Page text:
Cam Newton saga takes another turn

How quickly things have changed for Auburn — and for all of college football.

Just a short while ago, the Tigers were a gutsy, come-from-behind ballclub with a new-age college football superman whose coach was invoking favors from God on national TV, and they were positioning themselves to dethrone defending national champion Alabama.

The size, the speed, the arm, heck, just all of the talent that is Cam Newton kept the Tigers winning out Saturday after Saturday (just as they did against Georgia on Saturday). And the smile, oh, the smile!

And now, suddenly, at best they are the black hats, absorbing the arrows of jealous rivals.

At worst, they are all that is wrong with college football.

One way to look at it, the way Auburn hopes we all look at it through Jan. 10, 2011: No matter what might have occurred in the recruiting process with Mississippi State last winter, it has no bearing on Auburn or Newton now.

Another way to look at it, the way that quickly brings the bile into the back of my throat: This goes on all the time.

And, finally, the way that seems to be most difficult to ignore: In contrast to what happened to USC and Reggie Bush, who accepted money from an agent based on his future NFL earnings, these allegations are of a whole different universe. Extra benefits are one thing, but alleged six-figure payments to sign a letter of intent to attend college are quite another.

Over the years, Auburn has rarely been accused of having much institutional control of its football program, anyway. Two of its greatest seasons were short-circuited because the program was on probation, and all the shenanigans that have surrounded Bobby Lowder, Auburn’s infamously powerful booster, make this seem a little too familiar.

• Auburn went undefeated in 1957 … when the Tigers were on probation.

• Auburn went undefeated in 1993 … when the Tigers were on probation.

• Auburn went undefeated in 2004 … and finished second behind USC. The Trojans, of course, were later found to have used an ineligible player, so they had to forfeit their title.

• Auburn is 10-0 in 2010 … stay tuned. It’s instructive to remember that USC’s 2004 title was vacated and Bush sent back his Heisman Trophy five years after the transgressions took place.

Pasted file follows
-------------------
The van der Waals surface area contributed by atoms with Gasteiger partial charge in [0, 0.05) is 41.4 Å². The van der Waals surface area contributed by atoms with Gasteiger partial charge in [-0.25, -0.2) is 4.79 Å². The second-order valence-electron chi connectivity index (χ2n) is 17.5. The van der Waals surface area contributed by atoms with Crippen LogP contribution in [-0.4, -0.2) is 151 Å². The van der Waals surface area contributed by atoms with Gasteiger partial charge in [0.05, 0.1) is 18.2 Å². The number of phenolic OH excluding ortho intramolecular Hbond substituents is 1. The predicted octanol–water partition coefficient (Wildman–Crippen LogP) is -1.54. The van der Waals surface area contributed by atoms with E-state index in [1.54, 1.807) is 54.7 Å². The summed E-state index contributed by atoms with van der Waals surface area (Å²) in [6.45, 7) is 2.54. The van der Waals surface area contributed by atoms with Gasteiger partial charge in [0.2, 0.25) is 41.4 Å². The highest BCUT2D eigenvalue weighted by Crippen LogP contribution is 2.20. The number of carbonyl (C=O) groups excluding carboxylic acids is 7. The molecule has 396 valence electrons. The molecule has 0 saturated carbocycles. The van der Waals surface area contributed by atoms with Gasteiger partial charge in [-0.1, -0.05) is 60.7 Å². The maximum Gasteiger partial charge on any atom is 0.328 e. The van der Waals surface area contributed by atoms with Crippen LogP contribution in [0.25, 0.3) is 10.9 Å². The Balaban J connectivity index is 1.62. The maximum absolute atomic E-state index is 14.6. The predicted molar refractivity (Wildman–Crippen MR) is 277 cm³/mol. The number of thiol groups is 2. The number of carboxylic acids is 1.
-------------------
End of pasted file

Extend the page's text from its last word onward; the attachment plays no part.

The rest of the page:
The worst part for college football fans is that unless Alabama or South Carolina beats Auburn, this line of conversation is going to dominate the next two months, right up to the national championship game.

Just in case we had forgotten all of that while watching the game, two Auburn players were kicked out of the Georgia game for throwing punches in two different incidents.

THIS VOTER WANTS MOORE: As a Heisman Trophy voter, I don’t know what to think about the Cam Newton situation quite yet.

But in light of the Heisman’s mission statement of recognizing "the outstanding college football player whose performance best exhibits the pursuit of excellence with integrity," Boise State’s Kellen Moore is looking better all the time. He hasn’t been arrested, and no major programs even recruited him out of high school because he was barely 6 feet tall and didn’t seem to have a rocket arm, so he probably wasn’t bought off. In the meantime, he has become unbelievably good: He leads the nation in passing efficiency and has guided his team to 23 consecutive victories.

IT’S LOOKING LIKE DUCKS, TIGERS: The remaining schedules and recent history suggest that Oregon and Auburn will wind up in Glendale, Ariz., for the BCS national championship game. In five of the first nine years of the BCS system, the top two teams at this point in the season have advanced to the final; in two of the other four years, the top two teams were in the same conference, so it was virtually impossible for both to get there.

While Oregon’s offense was not its point-a-minute self in the 15-13 victory over Cal, the Ducks’ defense certainly showed its stuff. Oregon’s remaining opponents, Arizona and Oregon State, are not as imposing as they were earlier. Arizona is wilting in November (a narrow victory over UCLA, losses to Stanford and USC), and Oregon State’s season is in a free fall after losses to UCLA and Washington State – with games against USC, Stanford, and Oregon still to come.

Auburn, meantime, has two weeks to enjoy the SEC East title and to try to sort out some of this cloud over Newton’s head before playing at Alabama and then the SEC championship game against South Carolina.

CAN GAMECOCKS SHOW UP VS. TIGERS? South Carolina might just be the team to bump off Auburn. That is, of course, if the Gamecocks team that shows up in Atlanta on Dec. 4 is the team that showed up against Alabama last month and Florida on Saturday.

The combination of tailback Marcus Lattimore, receiver Alshon Jeffrey, and (yes) quarterback Stephen Garcia offers the kind of balanced challenge that can beat Auburn, even though the Tigers won the first go-round, 35-27.